Your frustration with weight loss caught my eye. Last year I finally managed to lose 60 pounds (and keep it off so far – woo hoo!), and in that process I learned a few counter-intuitive things about weight loss that I thought might help you. The biggest thing is that your not be eating ENOUGH. I learned that you should never lower your calorie intake below 1200 — your body goes into “starvation mode” and actually latches on to the fat rather than burning it off. And, when you add vigorous exercise/training on top of that — like you have — you need to bump up your fuel intake significantly. As much as I used to think it was all about in and out – that is, burning more than I put in — it’s not…the way we eat effects our body’s hormone and chemical balances, which in turns effects whether or not we actually burn the fat. Weird, but fascinating, right?

That’s probably more than you wantd to know from a total stranger. 🙂 I was inspired by your project, though, and wanted to share what I learned in my own get-fit experience. I hope it helps. I would totally recomment the Eat-Clean Diet Recharged, by Tosca Reno, or Master Your Metabolism by Jillian Michaels, for more technical insight from the professionals. 🙂

12 05 2010
cyclingproject365

Thanks for your great feedback, Keri! I’m glad to hear you like the blog. Congratulations with losing 60 pounds! That’s awesome! I lost 25 pounds a few years ago and was back to my college weight, but I’ve since gained it all back and I’m now having a tough time losing it again. (Funny how that happened once I turned 40). 🙂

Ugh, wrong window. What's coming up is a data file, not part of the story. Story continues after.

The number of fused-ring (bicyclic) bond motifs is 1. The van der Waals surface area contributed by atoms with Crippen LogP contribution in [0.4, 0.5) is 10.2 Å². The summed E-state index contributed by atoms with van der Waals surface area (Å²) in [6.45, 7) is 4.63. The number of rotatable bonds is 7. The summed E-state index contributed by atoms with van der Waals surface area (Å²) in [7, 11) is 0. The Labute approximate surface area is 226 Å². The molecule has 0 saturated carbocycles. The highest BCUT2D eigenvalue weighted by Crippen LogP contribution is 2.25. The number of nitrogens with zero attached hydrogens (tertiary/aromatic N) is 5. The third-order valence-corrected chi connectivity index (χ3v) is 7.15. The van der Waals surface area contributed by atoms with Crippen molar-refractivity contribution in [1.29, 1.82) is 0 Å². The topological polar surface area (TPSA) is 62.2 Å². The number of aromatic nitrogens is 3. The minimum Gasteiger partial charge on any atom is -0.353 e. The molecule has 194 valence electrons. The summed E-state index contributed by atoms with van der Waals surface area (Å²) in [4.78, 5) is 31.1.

I’ve heard that too, about not going below 1200 calories a day. I try to stick to around 1400, but most days I seem to exceed even that. And I’m still addicted on dining out for dinner, so I think that’s my main problem that I can’t seem to break. And I need to exercise on a more regular basis. I should be doing some kind of workout 5 or 6 days a week (that’s how I lost weight a few years ago). I’ll check into the books you recommended. Thanks for mentioning those. And thanks for your feedback and encouragement! I hope you’ll visit again. Take care and be safe out there.

17 05 2010
Day 134: The 280-mile unicycle ride « Cyclingproject365

[…] 134: The 280-mile unicycle ride 17 05 2010 I thought the 100 Miles of Nowhere ride was monotonous, but this unicyclist is nuts. I’ve never heard of him before, but the […]

12 09 2010
Day 252: Sunday ride – 50 miles of the Louisville Loop « Cyclingproject365

[…] first 50-mile ride. Or second 50-mile ride if you count the 50-mile “round-and-round” 100-mile to nowhere ride we did back in May. Overall, it was a pretty fantastic day. This section of the Louisville Loop […]